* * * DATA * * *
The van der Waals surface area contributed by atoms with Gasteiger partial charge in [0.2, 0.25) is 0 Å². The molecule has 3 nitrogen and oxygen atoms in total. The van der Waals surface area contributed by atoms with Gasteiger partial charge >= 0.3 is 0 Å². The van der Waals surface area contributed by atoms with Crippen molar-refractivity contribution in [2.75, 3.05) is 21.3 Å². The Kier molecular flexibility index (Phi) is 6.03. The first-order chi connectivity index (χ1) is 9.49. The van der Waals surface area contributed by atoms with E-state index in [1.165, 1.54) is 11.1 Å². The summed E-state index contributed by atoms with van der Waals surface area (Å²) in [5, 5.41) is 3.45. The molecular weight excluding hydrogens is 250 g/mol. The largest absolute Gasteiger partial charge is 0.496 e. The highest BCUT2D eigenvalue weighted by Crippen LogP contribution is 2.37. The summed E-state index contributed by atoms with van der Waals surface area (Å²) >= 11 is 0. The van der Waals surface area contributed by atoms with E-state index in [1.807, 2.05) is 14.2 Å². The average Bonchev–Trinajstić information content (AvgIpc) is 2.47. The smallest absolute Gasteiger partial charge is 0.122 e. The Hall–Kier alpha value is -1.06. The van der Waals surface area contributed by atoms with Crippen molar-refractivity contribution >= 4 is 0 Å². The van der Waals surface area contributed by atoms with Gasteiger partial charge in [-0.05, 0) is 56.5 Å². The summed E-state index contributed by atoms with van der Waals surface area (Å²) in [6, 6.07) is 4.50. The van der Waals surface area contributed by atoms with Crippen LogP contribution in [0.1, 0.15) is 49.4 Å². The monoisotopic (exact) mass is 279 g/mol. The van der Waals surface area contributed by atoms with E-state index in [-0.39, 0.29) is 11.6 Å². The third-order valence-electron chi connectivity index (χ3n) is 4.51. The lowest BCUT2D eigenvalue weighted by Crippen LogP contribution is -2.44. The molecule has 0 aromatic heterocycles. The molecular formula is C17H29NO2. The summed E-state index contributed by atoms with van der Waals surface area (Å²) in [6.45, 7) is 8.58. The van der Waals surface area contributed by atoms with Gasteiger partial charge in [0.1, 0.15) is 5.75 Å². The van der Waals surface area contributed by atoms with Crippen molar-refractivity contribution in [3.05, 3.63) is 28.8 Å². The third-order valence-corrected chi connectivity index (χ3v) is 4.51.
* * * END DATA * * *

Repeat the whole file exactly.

The van der Waals surface area contributed by atoms with Gasteiger partial charge in [0.2, 0.25) is 0 Å². The molecule has 3 nitrogen and oxygen atoms in total. The van der Waals surface area contributed by atoms with Gasteiger partial charge >= 0.3 is 0 Å². The van der Waals surface area contributed by atoms with Crippen molar-refractivity contribution in [2.75, 3.05) is 21.3 Å². The Kier molecular flexibility index (Phi) is 6.03. The first-order chi connectivity index (χ1) is 9.49. The van der Waals surface area contributed by atoms with E-state index in [1.165, 1.54) is 11.1 Å². The summed E-state index contributed by atoms with van der Waals surface area (Å²) in [5, 5.41) is 3.45. The molecular weight excluding hydrogens is 250 g/mol. The largest absolute Gasteiger partial charge is 0.496 e. The highest BCUT2D eigenvalue weighted by Crippen LogP contribution is 2.37. The summed E-state index contributed by atoms with van der Waals surface area (Å²) >= 11 is 0. The van der Waals surface area contributed by atoms with E-state index in [1.807, 2.05) is 14.2 Å². The average Bonchev–Trinajstić information content (AvgIpc) is 2.47. The smallest absolute Gasteiger partial charge is 0.122 e. The Hall–Kier alpha value is -1.06. The van der Waals surface area contributed by atoms with Crippen molar-refractivity contribution >= 4 is 0 Å². The van der Waals surface area contributed by atoms with Gasteiger partial charge in [-0.05, 0) is 56.5 Å². The summed E-state index contributed by atoms with van der Waals surface area (Å²) in [6, 6.07) is 4.50. The van der Waals surface area contributed by atoms with Crippen LogP contribution in [0.1, 0.15) is 49.4 Å². The monoisotopic (exact) mass is 279 g/mol. The van der Waals surface area contributed by atoms with E-state index in [-0.39, 0.29) is 11.6 Å². The third-order valence-electron chi connectivity index (χ3n) is 4.51. The lowest BCUT2D eigenvalue weighted by Crippen LogP contribution is -2.44. The molecule has 0 aromatic heterocycles. The molecular formula is C17H29NO2. The summed E-state index contributed by atoms with van der Waals surface area (Å²) in [6.45, 7) is 8.58. The van der Waals surface area contributed by atoms with Gasteiger partial charge in [0.1, 0.15) is 5.75 Å². The van der Waals surface area contributed by atoms with Crippen molar-refractivity contribution in [3.05, 3.63) is 28.8 Å². The third-order valence-corrected chi connectivity index (χ3v) is 4.51.